By Trine Brox and Miriam Koktvedgaard Zeitzen.
One of the main contributors to the Tibetan collection in the National Museum of Denmark was H.R.H. Prince Peter of Greece and Denmark (born 1908 in Paris, dead 1980 in London). His seven-year “stationary expedition” (Brox & Koktvedgaard Zeitzen 2017) in the north-east Indian Himalayan town of Kalimpong during 1950-1957 produced a rich collection of tangible and intangible Tibetan cultural heritage and knowledge about Tibetan life worlds elicited from among either diasporic, exiled or travelling Tibetans. In our research project, Displaced Knowledge: Prince Peter and the Third Danish Expedition to Central Asia, we approach this collection as part of a larger “object diaspora” (Basu 2011), acknowledging and reconnecting the complex networks of knowledge and knowledge production between Prince Peter, his Tibetan collaborators in Kalimpong, and commissioners and collectors in Denmark.
In this short blog post, we want to share how we work with the collections and archives with our students, particularly the importance of experiencing the materiality of the objects.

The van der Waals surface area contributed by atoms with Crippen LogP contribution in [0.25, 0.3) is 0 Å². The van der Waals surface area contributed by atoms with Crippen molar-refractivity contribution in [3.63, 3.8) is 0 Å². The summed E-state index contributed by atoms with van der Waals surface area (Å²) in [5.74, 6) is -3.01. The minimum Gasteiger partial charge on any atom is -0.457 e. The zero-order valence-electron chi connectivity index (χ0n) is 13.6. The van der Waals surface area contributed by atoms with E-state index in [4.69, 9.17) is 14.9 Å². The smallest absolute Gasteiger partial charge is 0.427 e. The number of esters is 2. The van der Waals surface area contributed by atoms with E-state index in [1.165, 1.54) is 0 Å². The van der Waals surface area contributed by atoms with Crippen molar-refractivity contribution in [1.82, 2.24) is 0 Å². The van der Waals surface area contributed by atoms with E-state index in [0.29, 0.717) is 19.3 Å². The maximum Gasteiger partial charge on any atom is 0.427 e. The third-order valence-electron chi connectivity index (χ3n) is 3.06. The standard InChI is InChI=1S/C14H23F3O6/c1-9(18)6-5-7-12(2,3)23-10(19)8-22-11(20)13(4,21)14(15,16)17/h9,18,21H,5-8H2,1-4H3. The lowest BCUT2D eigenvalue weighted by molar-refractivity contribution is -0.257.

The Prince Peter collection and archives at the National Museum of Denmark consist of notes, reports, letters etcetera regarding Prince Peter’s professional life as an ethnographer, as well as a large photographic material including personal photo albums, ethnographic film, and of course an abundance of Tibetan artefacts. To us – as scholars in anthropology (Miriam) and Tibetology (Trine) – this archive constitute an ethnographic time capsule; a container holding historical records and objects considered representative of contemporary culture deposited for preservation until discovery by scholars of the future. In 2014, we pried open this incredibly rich time capsule and have since been attempting to excavate the many insights it contains about Prince Peter, Tibetan life worlds, and Tibetan collection- and research history. Our endeavours include a research trip to Kalimpong in 2015 and, beginning in 2016, work on the collection of objects.